We get to try out weaving (me, I'm a natural of course) and butter churning (Nico, at first not fast enough for the old lady who shouts encouragment til he does it right). All good. My favourite thing is a reconstructed kitchen complete with stuffed cat on the top of the stove and lovely brightly patterned crockery on the table. So cosy.
Before leaving Nico and I pop upstairs in the museum for a quick look while Dennis has a recuperative cigarette or 5. Very interested by the 8ft grizzly bear stuffed in attack mode
with long, sharp claws and teeth at the ready and am standing under it hilariously feigning terror when Nico goes up behind it and gives it a push, like an eejit. It wobbles but doesn't thankfully fall, sparing me the shame of death by stuffed animal.
After lunch we stroll along the River Tom to see the Chekhov statue. Chekov passed through Tomsk on his 3 month journey to Sakhalin island (off the east coast of Siberia) and did not hold back in his letters with his disparaging opinions on the town:
'Tomsk is a dull and intemperate town. There are absolutely no good-looking women, and the disregard for justice is Asiatic. The town is remarkable for the fact that governors die in it.'
A Chekhov, TOMSK, May 20, 1890
'Tomsk is a very dull town. To judge from the drunkards whose acquaintance I have made, and from the intellectual people who have come to the hotel to pay their respects to me, the inhabitants are very dull too'.
Naturally, the people of Tomsk love this story and a statue to their no 1 fan created by sculptor Leonid Usov as seen by
Denis, Kot the cat, Nico and the wonderous Tatiana (Grigory's mum) in her kitchen following massive cabbage doughnut feast.
a drunkard in the gutter has been erected in his honour in a choice spot by the riverbank. No escape to Sakhalin for Mr C now... It's a comical and likeable statue with disproportionatly large bare feet - Chekhov also lost a wellie on his way through Tomsk. We sit on the wall and soak up the sun and the - as it seems to me - very unsiberian ambience. The promenade, fountains, architecture and relaxed atmosphere are like that of small European city. Nico and Dennis discuss Putin and politics and I wonder about Chekhow. I have brought a book of his letters from his trans-siberian trip with me but haven't started it yet so didn't know anything about the Tomsk collection. Will start it as soon as I get a free minute.
We wander around Tomsk for another while admiring the traditional old wooden lace houses amongst the new concrete buildings then meet Grigory as he comes out of work, pick up the obligatory bottles of Siberian Crown and set off for the forest park further down the river. A lot of other people have had the same idea. Grigory tells us that a few years ago
Nico and Dennis at Tomsk State Museum
Following Dennis' massive translation session and babushka demos he required many cigarettes to get himself back on track. I was a bit shaken after narrowly escaping death by huge stuffed grizzly bear so photo may be slightly blurred. Nasty.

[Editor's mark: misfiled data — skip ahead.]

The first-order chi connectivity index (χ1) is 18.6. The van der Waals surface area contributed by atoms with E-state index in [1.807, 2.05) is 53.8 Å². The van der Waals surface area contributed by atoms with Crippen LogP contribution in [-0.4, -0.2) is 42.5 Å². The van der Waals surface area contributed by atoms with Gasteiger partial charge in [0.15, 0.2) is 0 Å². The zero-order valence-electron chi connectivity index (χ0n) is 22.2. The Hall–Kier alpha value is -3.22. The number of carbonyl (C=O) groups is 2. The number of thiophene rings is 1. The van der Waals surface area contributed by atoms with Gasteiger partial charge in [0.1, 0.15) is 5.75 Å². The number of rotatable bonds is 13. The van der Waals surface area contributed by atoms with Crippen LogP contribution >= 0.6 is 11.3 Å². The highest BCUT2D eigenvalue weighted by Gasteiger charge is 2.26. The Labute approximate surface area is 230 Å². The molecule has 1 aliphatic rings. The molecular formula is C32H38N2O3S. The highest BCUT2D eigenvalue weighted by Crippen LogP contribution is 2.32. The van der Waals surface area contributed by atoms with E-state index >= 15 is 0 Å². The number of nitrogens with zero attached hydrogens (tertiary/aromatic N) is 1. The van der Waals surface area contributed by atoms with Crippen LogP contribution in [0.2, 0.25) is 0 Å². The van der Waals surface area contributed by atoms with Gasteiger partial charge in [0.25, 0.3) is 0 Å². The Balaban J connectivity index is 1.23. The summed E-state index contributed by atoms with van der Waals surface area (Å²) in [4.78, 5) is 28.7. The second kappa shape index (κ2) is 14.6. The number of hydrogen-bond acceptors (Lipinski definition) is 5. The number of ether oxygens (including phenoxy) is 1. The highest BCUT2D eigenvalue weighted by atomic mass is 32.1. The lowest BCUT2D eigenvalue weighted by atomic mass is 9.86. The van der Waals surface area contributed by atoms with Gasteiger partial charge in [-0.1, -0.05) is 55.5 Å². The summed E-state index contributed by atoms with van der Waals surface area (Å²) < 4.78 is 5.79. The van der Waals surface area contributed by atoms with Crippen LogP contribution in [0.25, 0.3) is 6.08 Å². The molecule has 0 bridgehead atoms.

a law was introduced which banned alcohol drinking on the streets but people just kept on doing it and it wasn't enforced so has just slipped quietly away. Very few people that we pass in the park don't have a bottle in their hands. Nobody seems excessively drunk, though then again it is only 5pm. We discuss the size of sturgeon (as you do), furry siberian frogs and frogs legs, how long it would take to walk to Ireland and the siberian winter. When it's minus 30 you can still drink outside but your beer will freeze if you keep it in your hand for 15 minutes so you need to keep it tucked in your coat and take it out for sips. Even before 15 minutes it starts to turn a kind of slush puppy texture which is apparently quite nice. Just thinking about it is giving me frostbite but for the Tomsk boys its all good - no question of sitting inside watching dvds and drinking hot choccy for hardcore siberians! We watch some guy paragliding off the riverbank while we wait for another of Grigory's friends, Sasha, to arrive. Sasha is a science lecturer in Tomsk State
Checkhov visited Tomsk on his way to Sakhalin Island and said it was a dull place full of drunks. In his honour the people of Tomsk erected this statue. The writing around the bottom says 'Checkhov as seen by drunk lying in gutter' - hence v large feet.
university and his arrival is heralded by much giggling from the couple next to us who are amazed to see their distinguished teacher out on the beer in the park.
More beer and then more beer again is produced. Sasha's wife Anna and her friend Tanya arrive. More beer also arrives. By this stage it's after midnight and I really am getting frostbite, as is the frenchman. The Tomsk boys, bolstered by beer and siberian winters feel no pain, while we huddle together for warmth and realise that as we have no idea how to get to Grigory's house there's no escape. Resistance, again, is futile. Nico has another beer and I consider setting fire to him for heat generation purposes. Eventually we start moving home - the first taxi - a trusty Lada - goes about 50 metres and then gives up altogether despite the best efforts of the driver. A second rescues us in no time and so it's back to Grigory's for Tatiana's dinner for the boys and immediate sleep for me.
Next morning we are up with the larks at about 11am. More food then sad goodbyes to the lovely Tatiana who is such
Oldest street in Tomsk
And also loveliest, lined with trees and old wooden houses with fantastic lace-style carving.
a darling. She gives me a gorgeous present of a Siberian birchwood mirror with a ladybird on it, - am v v touched - and after many hugs we jump in the taxi with Grigory who says goodbye and sees us onto the bus back to Novosibirsk. Am sure we will meet him again somewhere. Fingers crossed.
A friendly man sitting opposite us (presumably from Kazakhstan) gives us a tiny kazakhstani coin with a smile and, having no euros, give him an english 20p. This is one of my favourite moments of all - strangers exchanging things from far-off places...
On the road again...